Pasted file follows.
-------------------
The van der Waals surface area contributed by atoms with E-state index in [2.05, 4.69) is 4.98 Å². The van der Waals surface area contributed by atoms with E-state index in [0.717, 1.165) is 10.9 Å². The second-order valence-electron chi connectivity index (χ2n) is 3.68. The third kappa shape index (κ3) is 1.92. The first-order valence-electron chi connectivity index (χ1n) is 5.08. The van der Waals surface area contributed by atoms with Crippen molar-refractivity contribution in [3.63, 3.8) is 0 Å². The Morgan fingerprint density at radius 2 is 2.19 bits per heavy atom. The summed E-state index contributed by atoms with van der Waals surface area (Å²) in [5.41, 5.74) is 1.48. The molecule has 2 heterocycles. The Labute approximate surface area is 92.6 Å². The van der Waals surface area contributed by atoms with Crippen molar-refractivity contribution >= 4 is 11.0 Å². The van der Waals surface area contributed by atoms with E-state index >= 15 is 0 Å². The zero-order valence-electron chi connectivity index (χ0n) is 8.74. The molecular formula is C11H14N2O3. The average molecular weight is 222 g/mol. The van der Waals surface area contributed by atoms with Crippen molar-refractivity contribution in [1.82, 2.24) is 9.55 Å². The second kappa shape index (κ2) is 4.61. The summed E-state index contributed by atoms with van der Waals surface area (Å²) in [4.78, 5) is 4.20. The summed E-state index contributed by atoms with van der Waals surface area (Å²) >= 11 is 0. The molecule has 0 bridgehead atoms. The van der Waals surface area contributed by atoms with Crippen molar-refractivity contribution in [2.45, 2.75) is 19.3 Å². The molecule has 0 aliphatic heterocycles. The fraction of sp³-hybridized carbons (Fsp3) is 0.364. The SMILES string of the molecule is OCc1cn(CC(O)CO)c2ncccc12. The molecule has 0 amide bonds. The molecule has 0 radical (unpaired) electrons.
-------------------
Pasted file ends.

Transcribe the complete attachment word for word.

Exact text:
The van der Waals surface area contributed by atoms with E-state index in [2.05, 4.69) is 4.98 Å². The van der Waals surface area contributed by atoms with E-state index in [0.717, 1.165) is 10.9 Å². The second-order valence-electron chi connectivity index (χ2n) is 3.68. The third kappa shape index (κ3) is 1.92. The first-order valence-electron chi connectivity index (χ1n) is 5.08. The van der Waals surface area contributed by atoms with Crippen molar-refractivity contribution in [3.63, 3.8) is 0 Å². The Morgan fingerprint density at radius 2 is 2.19 bits per heavy atom. The summed E-state index contributed by atoms with van der Waals surface area (Å²) in [5.41, 5.74) is 1.48. The molecule has 2 heterocycles. The Labute approximate surface area is 92.6 Å². The van der Waals surface area contributed by atoms with Crippen molar-refractivity contribution >= 4 is 11.0 Å². The van der Waals surface area contributed by atoms with E-state index >= 15 is 0 Å². The zero-order valence-electron chi connectivity index (χ0n) is 8.74. The molecular formula is C11H14N2O3. The average molecular weight is 222 g/mol. The van der Waals surface area contributed by atoms with Crippen molar-refractivity contribution in [1.82, 2.24) is 9.55 Å². The second kappa shape index (κ2) is 4.61. The summed E-state index contributed by atoms with van der Waals surface area (Å²) in [4.78, 5) is 4.20. The summed E-state index contributed by atoms with van der Waals surface area (Å²) >= 11 is 0. The molecule has 0 bridgehead atoms. The van der Waals surface area contributed by atoms with Crippen molar-refractivity contribution in [2.45, 2.75) is 19.3 Å². The molecule has 0 aliphatic heterocycles. The fraction of sp³-hybridized carbons (Fsp3) is 0.364. The SMILES string of the molecule is OCc1cn(CC(O)CO)c2ncccc12. The molecule has 0 amide bonds. The molecule has 0 radical (unpaired) electrons.